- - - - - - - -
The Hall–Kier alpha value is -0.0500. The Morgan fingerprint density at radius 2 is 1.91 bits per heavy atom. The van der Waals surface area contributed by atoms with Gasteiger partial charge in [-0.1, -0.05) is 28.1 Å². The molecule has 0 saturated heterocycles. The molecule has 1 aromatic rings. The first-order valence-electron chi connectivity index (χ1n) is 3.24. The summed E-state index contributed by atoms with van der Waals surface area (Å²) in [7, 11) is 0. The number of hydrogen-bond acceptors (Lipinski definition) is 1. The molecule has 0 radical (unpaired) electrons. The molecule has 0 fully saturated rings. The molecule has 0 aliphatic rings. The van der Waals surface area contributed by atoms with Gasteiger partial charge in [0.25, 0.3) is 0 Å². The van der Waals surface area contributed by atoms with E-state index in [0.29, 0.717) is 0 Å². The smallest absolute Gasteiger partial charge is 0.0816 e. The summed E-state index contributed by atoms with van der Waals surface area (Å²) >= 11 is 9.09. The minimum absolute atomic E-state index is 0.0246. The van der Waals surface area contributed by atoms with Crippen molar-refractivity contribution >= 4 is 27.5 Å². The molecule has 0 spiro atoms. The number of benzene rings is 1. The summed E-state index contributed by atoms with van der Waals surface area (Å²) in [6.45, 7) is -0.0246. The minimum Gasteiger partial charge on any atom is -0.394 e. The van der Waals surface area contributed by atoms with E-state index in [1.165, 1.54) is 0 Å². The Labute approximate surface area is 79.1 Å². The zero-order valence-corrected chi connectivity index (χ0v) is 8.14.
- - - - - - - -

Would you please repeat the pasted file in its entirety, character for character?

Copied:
The Hall–Kier alpha value is -0.0500. The Morgan fingerprint density at radius 2 is 1.91 bits per heavy atom. The van der Waals surface area contributed by atoms with Gasteiger partial charge in [-0.1, -0.05) is 28.1 Å². The molecule has 0 saturated heterocycles. The molecule has 1 aromatic rings. The first-order valence-electron chi connectivity index (χ1n) is 3.24. The summed E-state index contributed by atoms with van der Waals surface area (Å²) in [7, 11) is 0. The number of hydrogen-bond acceptors (Lipinski definition) is 1. The molecule has 0 radical (unpaired) electrons. The molecule has 0 fully saturated rings. The molecule has 0 aliphatic rings. The van der Waals surface area contributed by atoms with Gasteiger partial charge in [0.25, 0.3) is 0 Å². The van der Waals surface area contributed by atoms with E-state index in [0.29, 0.717) is 0 Å². The smallest absolute Gasteiger partial charge is 0.0816 e. The summed E-state index contributed by atoms with van der Waals surface area (Å²) >= 11 is 9.09. The minimum absolute atomic E-state index is 0.0246. The van der Waals surface area contributed by atoms with Crippen molar-refractivity contribution >= 4 is 27.5 Å². The molecule has 0 spiro atoms. The number of benzene rings is 1. The summed E-state index contributed by atoms with van der Waals surface area (Å²) in [6.45, 7) is -0.0246. The minimum Gasteiger partial charge on any atom is -0.394 e. The van der Waals surface area contributed by atoms with E-state index in [1.165, 1.54) is 0 Å². The Labute approximate surface area is 79.1 Å². The zero-order valence-corrected chi connectivity index (χ0v) is 8.14.